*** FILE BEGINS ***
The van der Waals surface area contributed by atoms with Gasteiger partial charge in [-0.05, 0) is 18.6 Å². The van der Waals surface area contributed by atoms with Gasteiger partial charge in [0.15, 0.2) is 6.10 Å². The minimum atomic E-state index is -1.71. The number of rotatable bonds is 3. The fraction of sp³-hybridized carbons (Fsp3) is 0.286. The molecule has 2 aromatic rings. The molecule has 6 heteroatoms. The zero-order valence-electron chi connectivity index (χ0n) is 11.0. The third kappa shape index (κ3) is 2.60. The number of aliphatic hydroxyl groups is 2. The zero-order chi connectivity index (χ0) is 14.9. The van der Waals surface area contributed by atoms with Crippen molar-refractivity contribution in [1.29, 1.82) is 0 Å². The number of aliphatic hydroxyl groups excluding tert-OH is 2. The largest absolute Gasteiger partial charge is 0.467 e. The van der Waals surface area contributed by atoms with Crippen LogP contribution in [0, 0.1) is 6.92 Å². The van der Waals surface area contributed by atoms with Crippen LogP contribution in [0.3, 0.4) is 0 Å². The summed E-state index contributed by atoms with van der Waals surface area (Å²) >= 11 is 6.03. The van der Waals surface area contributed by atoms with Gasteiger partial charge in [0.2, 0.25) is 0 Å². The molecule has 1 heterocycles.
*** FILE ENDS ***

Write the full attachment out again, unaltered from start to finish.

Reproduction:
The van der Waals surface area contributed by atoms with Gasteiger partial charge in [-0.05, 0) is 18.6 Å². The van der Waals surface area contributed by atoms with Gasteiger partial charge in [0.15, 0.2) is 6.10 Å². The minimum atomic E-state index is -1.71. The number of rotatable bonds is 3. The fraction of sp³-hybridized carbons (Fsp3) is 0.286. The molecule has 2 aromatic rings. The molecule has 6 heteroatoms. The zero-order valence-electron chi connectivity index (χ0n) is 11.0. The third kappa shape index (κ3) is 2.60. The number of aliphatic hydroxyl groups is 2. The zero-order chi connectivity index (χ0) is 14.9. The van der Waals surface area contributed by atoms with Crippen molar-refractivity contribution in [1.29, 1.82) is 0 Å². The number of aliphatic hydroxyl groups excluding tert-OH is 2. The largest absolute Gasteiger partial charge is 0.467 e. The van der Waals surface area contributed by atoms with Crippen LogP contribution in [0, 0.1) is 6.92 Å². The van der Waals surface area contributed by atoms with Crippen LogP contribution in [0.3, 0.4) is 0 Å². The summed E-state index contributed by atoms with van der Waals surface area (Å²) >= 11 is 6.03. The van der Waals surface area contributed by atoms with Gasteiger partial charge in [0.2, 0.25) is 0 Å². The molecule has 1 heterocycles.